25/05/2012 § 10 Comments
Back in March 2011, Micah wrote a post on the need for LIS students to foster a culture of writing and sharing. I followed his advice (as it has yet to lead me astray!), and this past semester I started as a Content Editor of San Jose State University’s SLIS Student Research Journal (SRJ). I also submitted a paper I wrote in the fall semester to Library Student Journal (LSJ), which has been accepted for publication. Both experiences, as a reviewer and reviewee, have been great — so I thought I’d share a little bit about them.
21/05/2012 § 23 Comments
There have been some terrific posts about conferences on HackLibSchool in the past: Chris recently wrote about unconferences and Joanna wrote a post earlier this year encouraging students to attend conferences as a library student. Today I want to take these posts a step further and encourage other future librarians and information professionals to not only attend but also present at conferences while in library school. I concluded my spring semester with a panel presentation at a state conference (Society of Indiana Archivists) and a poster presentation at a national conference (LOEX), where I had such great experiences that I want to encourage other library school students to take the plunge and do the same.
To reiterate some of the reasons Joanna mentioned in her post, attending conferences is a valuable part of your library school years because of the networking opportunities, educational takeaways, and considerably lower student registration costs. When you present at a conference you get all of the same benefits of attending while also gaining valuable experience for your resume/CV. After presenting at a conference, you will have documented evidence of contributing to the profession (a great way to prepare for those job postings that say “demonstrated commitment to professional development” preferred/required!). It also shows that you are comfortable with public speaking, which I guarantee will make you stand out on the job hunt.
There are multiple types of presentations at conferences (poster, panel, and paper) and conference sizes (local, regional, state, and national). They each have their own culture and provide different opportunities for student presenters. Poster presentations are usually the format students are encouraged to take up at larger conferences (a pretty low-pressure introduction to conference participation), whereas smaller conferences will likely accept paper sessions from students and working professionals.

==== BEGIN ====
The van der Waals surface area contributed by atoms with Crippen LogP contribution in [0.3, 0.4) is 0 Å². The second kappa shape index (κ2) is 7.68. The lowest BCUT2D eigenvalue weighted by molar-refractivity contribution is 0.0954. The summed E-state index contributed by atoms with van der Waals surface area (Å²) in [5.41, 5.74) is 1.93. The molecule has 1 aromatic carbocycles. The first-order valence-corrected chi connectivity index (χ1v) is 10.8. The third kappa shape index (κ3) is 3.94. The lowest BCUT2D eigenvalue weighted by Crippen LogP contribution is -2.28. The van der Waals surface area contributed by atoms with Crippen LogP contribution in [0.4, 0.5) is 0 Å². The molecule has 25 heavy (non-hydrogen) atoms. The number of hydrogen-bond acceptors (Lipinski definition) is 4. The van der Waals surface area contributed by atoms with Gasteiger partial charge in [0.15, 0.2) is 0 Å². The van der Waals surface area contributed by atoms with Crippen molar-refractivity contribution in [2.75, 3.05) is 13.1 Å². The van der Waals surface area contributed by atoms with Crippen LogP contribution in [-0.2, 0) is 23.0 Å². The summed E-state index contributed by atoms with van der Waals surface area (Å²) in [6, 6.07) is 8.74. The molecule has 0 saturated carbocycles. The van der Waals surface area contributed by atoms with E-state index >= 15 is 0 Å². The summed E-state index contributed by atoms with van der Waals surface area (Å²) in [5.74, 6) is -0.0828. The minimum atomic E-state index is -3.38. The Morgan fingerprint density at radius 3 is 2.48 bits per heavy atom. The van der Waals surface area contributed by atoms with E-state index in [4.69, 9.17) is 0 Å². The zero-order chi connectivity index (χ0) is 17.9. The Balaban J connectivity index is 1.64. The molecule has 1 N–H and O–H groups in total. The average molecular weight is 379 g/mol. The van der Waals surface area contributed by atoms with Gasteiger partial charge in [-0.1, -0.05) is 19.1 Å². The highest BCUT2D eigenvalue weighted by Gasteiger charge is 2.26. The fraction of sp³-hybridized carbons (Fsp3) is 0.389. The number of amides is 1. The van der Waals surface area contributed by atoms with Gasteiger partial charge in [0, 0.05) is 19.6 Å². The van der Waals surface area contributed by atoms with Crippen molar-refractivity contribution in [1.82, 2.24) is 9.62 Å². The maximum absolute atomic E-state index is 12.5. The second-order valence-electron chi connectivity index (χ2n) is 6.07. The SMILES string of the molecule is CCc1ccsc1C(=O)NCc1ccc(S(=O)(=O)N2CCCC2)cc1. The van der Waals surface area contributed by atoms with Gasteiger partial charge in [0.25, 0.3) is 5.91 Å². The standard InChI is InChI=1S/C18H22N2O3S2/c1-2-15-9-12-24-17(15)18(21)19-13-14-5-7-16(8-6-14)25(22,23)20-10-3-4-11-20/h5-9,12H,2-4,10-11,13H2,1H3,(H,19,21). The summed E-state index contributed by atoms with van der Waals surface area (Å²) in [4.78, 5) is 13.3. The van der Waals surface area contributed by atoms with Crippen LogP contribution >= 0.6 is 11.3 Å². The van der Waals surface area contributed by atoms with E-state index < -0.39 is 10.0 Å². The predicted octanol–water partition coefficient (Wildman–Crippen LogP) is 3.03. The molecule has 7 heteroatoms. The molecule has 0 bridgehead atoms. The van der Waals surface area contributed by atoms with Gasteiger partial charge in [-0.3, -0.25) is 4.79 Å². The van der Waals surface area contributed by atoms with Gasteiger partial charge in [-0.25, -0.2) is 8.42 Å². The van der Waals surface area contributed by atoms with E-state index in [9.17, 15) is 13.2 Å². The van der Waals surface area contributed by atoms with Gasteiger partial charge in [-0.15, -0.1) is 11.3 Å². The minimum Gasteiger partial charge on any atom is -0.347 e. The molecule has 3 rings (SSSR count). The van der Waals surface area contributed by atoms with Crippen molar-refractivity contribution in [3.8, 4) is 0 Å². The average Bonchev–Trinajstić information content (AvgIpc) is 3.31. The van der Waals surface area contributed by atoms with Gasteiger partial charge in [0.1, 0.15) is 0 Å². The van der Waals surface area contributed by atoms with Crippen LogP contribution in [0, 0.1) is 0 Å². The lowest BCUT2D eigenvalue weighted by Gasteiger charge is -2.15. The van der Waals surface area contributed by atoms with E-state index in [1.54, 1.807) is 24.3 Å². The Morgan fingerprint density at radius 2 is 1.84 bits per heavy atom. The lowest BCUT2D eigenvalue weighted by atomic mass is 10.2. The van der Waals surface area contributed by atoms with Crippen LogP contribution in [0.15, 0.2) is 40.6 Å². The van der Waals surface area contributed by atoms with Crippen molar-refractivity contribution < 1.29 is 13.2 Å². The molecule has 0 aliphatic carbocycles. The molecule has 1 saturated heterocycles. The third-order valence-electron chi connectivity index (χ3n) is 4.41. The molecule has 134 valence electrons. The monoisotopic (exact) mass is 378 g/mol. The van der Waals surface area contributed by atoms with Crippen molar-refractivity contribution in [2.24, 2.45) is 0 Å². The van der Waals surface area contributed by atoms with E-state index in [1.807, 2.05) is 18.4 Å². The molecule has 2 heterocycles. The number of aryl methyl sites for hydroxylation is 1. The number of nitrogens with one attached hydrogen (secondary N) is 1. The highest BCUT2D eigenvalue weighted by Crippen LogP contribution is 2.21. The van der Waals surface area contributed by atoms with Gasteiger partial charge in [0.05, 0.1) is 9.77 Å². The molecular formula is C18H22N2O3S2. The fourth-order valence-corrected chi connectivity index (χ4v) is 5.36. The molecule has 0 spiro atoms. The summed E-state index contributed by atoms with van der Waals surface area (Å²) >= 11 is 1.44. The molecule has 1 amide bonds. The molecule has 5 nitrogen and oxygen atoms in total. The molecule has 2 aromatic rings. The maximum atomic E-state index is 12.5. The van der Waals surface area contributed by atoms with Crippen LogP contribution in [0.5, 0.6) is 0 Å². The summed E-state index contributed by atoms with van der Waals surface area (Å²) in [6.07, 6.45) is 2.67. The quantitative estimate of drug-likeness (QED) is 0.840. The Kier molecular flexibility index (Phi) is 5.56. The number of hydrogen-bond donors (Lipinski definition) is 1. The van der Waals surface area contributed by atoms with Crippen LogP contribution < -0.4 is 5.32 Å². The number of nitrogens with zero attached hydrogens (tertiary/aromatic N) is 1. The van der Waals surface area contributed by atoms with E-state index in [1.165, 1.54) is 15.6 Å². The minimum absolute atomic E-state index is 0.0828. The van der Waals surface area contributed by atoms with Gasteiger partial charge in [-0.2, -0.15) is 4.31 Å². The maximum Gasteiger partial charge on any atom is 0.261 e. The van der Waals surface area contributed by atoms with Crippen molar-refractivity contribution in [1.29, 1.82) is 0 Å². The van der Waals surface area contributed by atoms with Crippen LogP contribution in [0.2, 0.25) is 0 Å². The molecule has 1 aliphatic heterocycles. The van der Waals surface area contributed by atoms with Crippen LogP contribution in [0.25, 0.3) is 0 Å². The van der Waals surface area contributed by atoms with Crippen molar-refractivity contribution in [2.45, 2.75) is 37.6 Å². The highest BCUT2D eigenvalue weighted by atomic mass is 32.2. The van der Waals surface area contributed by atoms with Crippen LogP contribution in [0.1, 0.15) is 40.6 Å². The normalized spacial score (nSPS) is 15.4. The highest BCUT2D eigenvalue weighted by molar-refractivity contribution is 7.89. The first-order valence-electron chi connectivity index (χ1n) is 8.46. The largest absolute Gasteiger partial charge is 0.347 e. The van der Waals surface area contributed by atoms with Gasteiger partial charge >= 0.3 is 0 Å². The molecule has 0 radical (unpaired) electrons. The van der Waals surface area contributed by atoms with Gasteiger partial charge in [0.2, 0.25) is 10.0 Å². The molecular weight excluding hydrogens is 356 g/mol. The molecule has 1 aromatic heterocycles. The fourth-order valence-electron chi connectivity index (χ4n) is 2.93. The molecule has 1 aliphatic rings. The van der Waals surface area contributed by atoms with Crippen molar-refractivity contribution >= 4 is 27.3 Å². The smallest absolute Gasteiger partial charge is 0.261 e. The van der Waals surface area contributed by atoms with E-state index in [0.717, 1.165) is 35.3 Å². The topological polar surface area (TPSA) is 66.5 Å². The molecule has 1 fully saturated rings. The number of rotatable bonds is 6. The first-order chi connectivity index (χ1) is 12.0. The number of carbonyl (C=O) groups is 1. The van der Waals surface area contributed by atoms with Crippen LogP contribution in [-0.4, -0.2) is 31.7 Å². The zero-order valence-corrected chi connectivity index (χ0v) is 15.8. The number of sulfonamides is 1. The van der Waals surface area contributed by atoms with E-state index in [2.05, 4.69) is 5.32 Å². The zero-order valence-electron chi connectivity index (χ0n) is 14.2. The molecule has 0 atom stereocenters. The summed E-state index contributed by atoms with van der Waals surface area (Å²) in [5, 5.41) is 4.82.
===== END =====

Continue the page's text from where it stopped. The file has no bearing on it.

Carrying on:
So, why don’t all library school students present at conferences? I’ve determined a few main barriers to conference participation and thought I’d offer up my tips on overcoming them.
18/05/2012 § 32 Comments
Make your own card catalogues at blyberg.net
Well, it’s that time of year again…classes have wound down, we have (mostly) caught up on sleep after the bleary, stress-filled days of final exams and projects. And now, as we step blinking into the sunlight for the first time in months, our minds turn to the chirping of birds, the roar of road construction…and summer work.
But just as exams and projects are stressful, finding a way to occupy your summer brings its own concerns.
Many library school students will spend their summers doing internships, or as they are more commonly known in Canada, practicums. The School of Information Studies at McGill University, where I attend library school, offers such a summer practicum program. Participants spend ten hours a week during the summer doing unpaid work at a variety of institutions, including public libraries, university libraries, school libraries, hospitals, museums, corporations, and archives. When it was first announced, I was extremely interested in participating, but I soon began to have reservations. In fact, I find the whole idea of practicums/internships extremely problematic.
30/04/2012 § 12 Comments
One of the long-standing jokes of librarianship is that we all got into the profession because “we love to read”, the punchline of course being that we’re all too overworked to read for fun. While I don’t think anyone should enter professional librarianship with the expectation that reading is a requirement of the job (note: it isn’t), I do wish information professionals had more incentive to incorporate a love for recreational reading into our everyday practice.
26/03/2012 § 13 Comments
A few weeks ago, Rory Litwin posted a bit of a treatise on professionalism in librarianship on the Library Juice Press blog. He addresses several trends he notices in the deprofessionalization of librarianship, and though the blogosphere was only one point of many, that’s the issue that got the most attention. Because I just can’t let sleeping dogs lie, I, too, want to chime in on the role of blogs in creating a professional community.